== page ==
In a style similar to The Legend of Paul and Paula, the film has some nice musical interludes including the Klaus Renft Combo performing “Als ich wie ein Vogel war” (“When I Was a Bird”). The Klaus Renft Combo, like Wolf Biermann, was a thorn in the side of the East German government. The were banned from the radio in 1962 for their obviously Western-influenced rock music. The ban was eventually lifted in 1967, and the group become extremely popular, but with their songs of social criticism it didn’t take long for them to get on the wrong side of the authorities again, and the band was banned from even existing in 1975. Lyricists Gerulf Pannach and songwriter Christian Kunert were thrown in prison for nine months and then officially “expatriated,” even though both men had been born in East Germany.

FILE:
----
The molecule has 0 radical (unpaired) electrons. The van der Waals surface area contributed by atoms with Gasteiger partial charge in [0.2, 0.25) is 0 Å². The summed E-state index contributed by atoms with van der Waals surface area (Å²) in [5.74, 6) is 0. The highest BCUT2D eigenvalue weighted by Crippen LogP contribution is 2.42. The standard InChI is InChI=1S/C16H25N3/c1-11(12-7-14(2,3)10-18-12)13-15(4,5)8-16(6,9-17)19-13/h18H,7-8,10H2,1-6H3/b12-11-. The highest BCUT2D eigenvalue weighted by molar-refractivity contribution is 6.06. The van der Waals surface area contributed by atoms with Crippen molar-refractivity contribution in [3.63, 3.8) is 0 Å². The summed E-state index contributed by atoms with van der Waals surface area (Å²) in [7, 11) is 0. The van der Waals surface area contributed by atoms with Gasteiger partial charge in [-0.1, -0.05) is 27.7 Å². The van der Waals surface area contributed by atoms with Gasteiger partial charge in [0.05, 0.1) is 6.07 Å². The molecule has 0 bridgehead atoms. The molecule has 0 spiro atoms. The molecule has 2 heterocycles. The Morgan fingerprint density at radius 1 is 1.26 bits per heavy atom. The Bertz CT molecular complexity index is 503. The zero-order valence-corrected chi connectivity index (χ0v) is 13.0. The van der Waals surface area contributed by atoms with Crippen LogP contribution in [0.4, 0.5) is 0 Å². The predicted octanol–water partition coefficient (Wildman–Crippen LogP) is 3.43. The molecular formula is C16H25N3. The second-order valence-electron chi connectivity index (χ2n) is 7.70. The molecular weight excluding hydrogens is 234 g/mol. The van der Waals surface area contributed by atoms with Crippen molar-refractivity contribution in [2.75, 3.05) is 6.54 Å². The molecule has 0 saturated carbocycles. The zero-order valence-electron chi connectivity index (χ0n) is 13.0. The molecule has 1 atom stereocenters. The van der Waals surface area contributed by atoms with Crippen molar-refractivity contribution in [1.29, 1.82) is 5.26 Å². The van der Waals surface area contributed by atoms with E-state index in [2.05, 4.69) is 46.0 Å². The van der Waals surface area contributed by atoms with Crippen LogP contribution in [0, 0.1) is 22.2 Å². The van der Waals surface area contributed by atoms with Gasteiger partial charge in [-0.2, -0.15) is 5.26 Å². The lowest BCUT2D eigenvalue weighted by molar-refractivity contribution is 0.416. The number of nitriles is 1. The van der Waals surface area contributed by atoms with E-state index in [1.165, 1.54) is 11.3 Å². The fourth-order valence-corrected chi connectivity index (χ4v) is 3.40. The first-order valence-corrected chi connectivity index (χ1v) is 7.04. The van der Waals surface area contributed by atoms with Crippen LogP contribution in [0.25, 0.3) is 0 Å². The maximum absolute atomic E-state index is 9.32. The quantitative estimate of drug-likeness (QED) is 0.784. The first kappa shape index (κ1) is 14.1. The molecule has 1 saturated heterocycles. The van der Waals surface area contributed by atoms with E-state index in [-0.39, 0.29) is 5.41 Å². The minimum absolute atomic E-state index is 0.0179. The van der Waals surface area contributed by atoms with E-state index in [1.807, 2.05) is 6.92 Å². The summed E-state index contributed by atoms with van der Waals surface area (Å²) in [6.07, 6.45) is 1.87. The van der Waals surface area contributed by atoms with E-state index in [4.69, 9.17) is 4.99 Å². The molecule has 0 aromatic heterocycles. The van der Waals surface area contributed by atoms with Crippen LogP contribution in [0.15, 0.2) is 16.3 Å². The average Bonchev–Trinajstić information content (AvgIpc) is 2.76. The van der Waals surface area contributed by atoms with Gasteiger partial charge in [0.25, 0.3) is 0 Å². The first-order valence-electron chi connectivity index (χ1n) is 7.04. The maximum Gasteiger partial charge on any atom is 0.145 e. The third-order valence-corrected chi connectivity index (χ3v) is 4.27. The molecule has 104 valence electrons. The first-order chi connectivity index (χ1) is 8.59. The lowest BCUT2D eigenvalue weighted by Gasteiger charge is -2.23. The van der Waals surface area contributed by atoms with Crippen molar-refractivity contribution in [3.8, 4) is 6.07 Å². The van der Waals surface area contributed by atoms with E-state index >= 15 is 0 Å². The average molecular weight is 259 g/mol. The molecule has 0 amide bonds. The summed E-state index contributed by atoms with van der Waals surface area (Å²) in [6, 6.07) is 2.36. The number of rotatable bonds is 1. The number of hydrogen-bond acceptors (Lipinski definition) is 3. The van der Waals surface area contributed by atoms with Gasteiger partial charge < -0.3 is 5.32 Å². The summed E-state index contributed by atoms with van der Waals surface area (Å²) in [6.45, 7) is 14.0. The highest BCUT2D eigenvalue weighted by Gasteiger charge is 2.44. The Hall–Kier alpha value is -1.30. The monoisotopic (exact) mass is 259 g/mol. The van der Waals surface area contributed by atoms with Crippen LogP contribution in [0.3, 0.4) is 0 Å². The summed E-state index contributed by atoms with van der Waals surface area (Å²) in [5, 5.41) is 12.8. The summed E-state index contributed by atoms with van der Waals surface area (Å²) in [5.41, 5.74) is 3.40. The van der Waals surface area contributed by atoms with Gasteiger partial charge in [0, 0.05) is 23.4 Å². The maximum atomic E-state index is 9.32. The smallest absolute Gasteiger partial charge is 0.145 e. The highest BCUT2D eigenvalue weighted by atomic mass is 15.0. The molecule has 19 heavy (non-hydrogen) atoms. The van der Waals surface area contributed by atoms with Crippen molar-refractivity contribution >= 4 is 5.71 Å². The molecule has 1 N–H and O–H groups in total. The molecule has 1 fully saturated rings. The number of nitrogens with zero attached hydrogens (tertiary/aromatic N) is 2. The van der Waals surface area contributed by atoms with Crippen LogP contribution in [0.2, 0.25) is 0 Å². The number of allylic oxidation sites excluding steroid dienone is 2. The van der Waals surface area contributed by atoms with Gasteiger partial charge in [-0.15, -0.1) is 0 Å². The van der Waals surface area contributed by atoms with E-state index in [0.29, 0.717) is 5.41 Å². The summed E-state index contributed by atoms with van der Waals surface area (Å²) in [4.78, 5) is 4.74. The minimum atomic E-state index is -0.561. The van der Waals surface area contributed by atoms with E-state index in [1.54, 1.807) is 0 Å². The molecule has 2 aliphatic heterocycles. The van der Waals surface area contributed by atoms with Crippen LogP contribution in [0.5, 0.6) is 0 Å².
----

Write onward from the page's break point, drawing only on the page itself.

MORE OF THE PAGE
Too Young for Love?

Too Young for Love was Bernhard Stephan’s first feature film. Before that he had worked in television, directing an episode of Polizeiruf 110 (Police Emergency Call)2 and the miniseries Täter unbekannt (Offender Unknown). His second feature film, Aus meiner Kindheit (From My Childhood), was the story of the Ernst Thalmann’s youth, recreating pre-WWI Hamburg in Schwerin. Stephan went on to make several more films for DEFA. They usually focused on the lives of ordinary people in the GDR. One notable exception is Jörg Ratgeb, Painter (Jörg Ratgeb, Maler), which explores the life of the Swabian contemporary of Albrecht Dürer at the time of the German Peasants’ War (1524–1525). With the fall of the Wall, feature film opportunities dried up and Stephan returned to television. He has made a name for himself there, primarily for his work on comedies and crime shows.